To explore the role of oscillatory dynamics of the somatosensory thalamocortical network in perception and decision making, we recorded the simultaneous neuronal activity in the ventral posterolateral nucleus (VPL) of the somatosensory thalamus and primary somatosensory cortex (S1) in two macaque monkeys performing a vibrotactile detection task. Actively detecting a vibrotactile stimulus and reporting its perception elicited a sustained poststimulus beta power increase in VPL and an alpha power decrease in S1, in both stimulus-present and stimulus-absent trials. These oscillatory dynamics in the somatosensory thalamocortical network depended on the behavioral context: they were stronger for the active detection condition than for a passive stimulation condition. Furthermore, contrasting stimulus-present vs. stimulus-absent responses, we found that poststimulus theta power increased in both VPL and S1, and alpha/beta power decreased in S1, reflecting the monkey's perceptual decision but not the motor response per se. Additionally, higher prestimulus alpha power in S1 correlated with an increased probability of the monkey reporting a stimulus, regardless of the actual presence of a stimulus. Thus, we found task-related modulations in oscillatory activity, not only in the neocortex but also in the thalamus, depending on behavioral context. Furthermore, oscillatory modulations reflected the perceptual decision process and subsequent behavioral response. We conclude that these early sensory regions, in addition to their primary sensory functions, may be actively involved in perceptual decision making.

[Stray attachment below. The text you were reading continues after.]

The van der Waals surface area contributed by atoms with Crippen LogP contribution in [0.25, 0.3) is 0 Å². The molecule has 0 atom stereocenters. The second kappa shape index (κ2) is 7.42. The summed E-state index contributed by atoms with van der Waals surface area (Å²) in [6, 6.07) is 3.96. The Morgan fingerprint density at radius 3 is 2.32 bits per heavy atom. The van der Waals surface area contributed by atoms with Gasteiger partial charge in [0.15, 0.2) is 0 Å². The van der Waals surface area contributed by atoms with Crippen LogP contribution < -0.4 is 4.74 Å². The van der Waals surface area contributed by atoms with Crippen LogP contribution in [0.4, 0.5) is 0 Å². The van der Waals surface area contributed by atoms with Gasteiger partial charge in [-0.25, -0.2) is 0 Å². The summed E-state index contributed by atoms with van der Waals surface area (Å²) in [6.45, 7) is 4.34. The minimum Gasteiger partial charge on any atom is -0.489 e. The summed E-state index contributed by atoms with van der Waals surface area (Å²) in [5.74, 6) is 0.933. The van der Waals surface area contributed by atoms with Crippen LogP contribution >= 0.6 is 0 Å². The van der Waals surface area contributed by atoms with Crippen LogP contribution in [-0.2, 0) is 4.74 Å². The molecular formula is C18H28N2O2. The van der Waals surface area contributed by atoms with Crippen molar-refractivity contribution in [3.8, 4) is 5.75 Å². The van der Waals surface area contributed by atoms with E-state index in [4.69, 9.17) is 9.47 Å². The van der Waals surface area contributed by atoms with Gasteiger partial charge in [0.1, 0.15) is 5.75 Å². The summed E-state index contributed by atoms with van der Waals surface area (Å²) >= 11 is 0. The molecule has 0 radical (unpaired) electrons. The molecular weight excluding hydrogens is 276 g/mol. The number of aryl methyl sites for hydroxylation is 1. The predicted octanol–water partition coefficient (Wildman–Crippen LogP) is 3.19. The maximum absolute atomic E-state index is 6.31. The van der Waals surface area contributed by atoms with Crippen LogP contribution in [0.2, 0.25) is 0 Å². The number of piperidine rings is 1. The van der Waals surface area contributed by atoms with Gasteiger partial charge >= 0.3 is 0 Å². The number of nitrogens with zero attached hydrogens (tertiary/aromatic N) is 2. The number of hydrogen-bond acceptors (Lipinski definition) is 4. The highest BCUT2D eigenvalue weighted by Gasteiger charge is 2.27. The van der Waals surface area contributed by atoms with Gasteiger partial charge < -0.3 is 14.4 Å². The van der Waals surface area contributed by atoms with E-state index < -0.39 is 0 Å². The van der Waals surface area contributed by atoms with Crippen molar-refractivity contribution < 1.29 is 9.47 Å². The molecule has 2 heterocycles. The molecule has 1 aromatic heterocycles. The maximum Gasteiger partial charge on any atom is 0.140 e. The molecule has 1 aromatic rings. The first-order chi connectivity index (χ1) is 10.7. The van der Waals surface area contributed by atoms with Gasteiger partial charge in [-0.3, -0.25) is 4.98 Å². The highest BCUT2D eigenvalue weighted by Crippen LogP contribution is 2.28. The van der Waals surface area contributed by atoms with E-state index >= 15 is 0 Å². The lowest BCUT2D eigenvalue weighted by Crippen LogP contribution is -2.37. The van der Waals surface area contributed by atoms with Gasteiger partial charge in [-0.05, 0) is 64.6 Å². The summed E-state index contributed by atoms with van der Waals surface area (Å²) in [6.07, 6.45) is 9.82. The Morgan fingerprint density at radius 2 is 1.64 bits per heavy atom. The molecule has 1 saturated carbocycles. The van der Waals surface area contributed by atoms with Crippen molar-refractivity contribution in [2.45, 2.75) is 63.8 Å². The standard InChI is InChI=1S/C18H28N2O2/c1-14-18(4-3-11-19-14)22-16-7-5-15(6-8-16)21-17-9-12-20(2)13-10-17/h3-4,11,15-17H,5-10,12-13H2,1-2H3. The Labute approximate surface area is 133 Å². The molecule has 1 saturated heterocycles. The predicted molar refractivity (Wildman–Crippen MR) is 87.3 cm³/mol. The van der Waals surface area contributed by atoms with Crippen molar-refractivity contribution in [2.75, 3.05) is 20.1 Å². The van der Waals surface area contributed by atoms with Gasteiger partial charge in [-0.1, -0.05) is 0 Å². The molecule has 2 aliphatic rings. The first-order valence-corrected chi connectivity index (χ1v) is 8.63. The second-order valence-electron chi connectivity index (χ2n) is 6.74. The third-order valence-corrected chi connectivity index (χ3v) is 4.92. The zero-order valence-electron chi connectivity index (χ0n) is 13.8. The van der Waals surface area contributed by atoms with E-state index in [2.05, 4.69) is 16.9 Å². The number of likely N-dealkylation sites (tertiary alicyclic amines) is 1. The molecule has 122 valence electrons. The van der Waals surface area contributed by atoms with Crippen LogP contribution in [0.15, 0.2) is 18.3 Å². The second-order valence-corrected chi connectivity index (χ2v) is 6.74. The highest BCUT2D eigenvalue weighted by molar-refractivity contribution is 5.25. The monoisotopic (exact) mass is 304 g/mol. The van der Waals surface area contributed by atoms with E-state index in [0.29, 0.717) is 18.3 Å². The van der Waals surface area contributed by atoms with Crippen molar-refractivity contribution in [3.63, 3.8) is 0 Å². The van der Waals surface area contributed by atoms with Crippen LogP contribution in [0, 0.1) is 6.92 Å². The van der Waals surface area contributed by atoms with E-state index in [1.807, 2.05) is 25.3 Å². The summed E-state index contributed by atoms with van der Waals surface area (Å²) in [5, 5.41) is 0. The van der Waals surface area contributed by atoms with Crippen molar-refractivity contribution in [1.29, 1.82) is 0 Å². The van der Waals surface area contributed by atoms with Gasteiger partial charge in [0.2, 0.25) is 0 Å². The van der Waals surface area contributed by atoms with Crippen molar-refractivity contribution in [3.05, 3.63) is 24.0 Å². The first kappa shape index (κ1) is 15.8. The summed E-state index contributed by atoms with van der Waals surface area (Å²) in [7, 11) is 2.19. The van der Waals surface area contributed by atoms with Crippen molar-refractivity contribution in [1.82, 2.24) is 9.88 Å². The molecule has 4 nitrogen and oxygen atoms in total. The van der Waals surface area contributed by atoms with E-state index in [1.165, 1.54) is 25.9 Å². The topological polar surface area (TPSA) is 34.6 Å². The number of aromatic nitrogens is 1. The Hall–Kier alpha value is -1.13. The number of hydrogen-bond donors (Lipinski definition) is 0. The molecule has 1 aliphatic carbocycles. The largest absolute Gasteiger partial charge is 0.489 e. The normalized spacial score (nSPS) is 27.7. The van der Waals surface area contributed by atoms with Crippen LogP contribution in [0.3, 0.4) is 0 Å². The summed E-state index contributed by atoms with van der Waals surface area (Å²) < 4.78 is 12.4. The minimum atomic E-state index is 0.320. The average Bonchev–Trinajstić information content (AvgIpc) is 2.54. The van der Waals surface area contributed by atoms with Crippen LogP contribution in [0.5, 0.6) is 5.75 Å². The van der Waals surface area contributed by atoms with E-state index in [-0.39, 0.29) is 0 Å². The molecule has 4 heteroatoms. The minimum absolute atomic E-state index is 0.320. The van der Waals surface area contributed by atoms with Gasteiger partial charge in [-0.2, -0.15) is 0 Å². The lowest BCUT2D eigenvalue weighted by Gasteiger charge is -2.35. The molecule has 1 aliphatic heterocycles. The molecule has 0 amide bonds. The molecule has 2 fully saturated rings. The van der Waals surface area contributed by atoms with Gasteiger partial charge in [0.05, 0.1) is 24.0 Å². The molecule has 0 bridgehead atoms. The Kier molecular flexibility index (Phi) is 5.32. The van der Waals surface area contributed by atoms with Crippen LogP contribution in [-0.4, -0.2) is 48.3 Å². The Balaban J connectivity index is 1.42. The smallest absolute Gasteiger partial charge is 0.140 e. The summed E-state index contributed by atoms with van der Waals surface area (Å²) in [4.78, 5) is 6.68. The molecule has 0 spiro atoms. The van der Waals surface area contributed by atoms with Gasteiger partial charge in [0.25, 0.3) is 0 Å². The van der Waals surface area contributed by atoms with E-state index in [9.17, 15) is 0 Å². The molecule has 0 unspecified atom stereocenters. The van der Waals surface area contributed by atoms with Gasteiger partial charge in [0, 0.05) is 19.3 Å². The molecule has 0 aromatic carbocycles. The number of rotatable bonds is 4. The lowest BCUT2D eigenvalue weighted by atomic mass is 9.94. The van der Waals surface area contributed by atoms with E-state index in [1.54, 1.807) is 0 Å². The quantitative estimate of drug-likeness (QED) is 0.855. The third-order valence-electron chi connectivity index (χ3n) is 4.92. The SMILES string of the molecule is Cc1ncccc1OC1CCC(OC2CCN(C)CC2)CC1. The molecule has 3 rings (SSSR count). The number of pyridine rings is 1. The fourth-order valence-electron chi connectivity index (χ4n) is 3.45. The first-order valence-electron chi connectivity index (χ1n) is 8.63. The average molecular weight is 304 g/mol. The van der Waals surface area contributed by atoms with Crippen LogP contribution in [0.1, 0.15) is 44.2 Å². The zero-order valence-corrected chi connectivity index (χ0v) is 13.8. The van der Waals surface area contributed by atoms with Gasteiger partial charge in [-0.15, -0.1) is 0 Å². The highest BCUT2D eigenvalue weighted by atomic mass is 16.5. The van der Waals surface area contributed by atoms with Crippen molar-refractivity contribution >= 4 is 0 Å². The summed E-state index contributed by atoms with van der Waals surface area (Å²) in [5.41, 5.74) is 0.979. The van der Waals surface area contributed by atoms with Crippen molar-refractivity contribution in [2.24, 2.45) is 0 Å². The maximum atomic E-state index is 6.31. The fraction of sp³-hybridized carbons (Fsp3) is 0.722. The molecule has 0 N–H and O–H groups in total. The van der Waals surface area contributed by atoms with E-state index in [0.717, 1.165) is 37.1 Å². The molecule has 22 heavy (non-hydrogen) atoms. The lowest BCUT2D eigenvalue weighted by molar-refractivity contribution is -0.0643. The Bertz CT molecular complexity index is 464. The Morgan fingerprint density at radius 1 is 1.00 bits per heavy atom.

Última actualización: 21/10/2016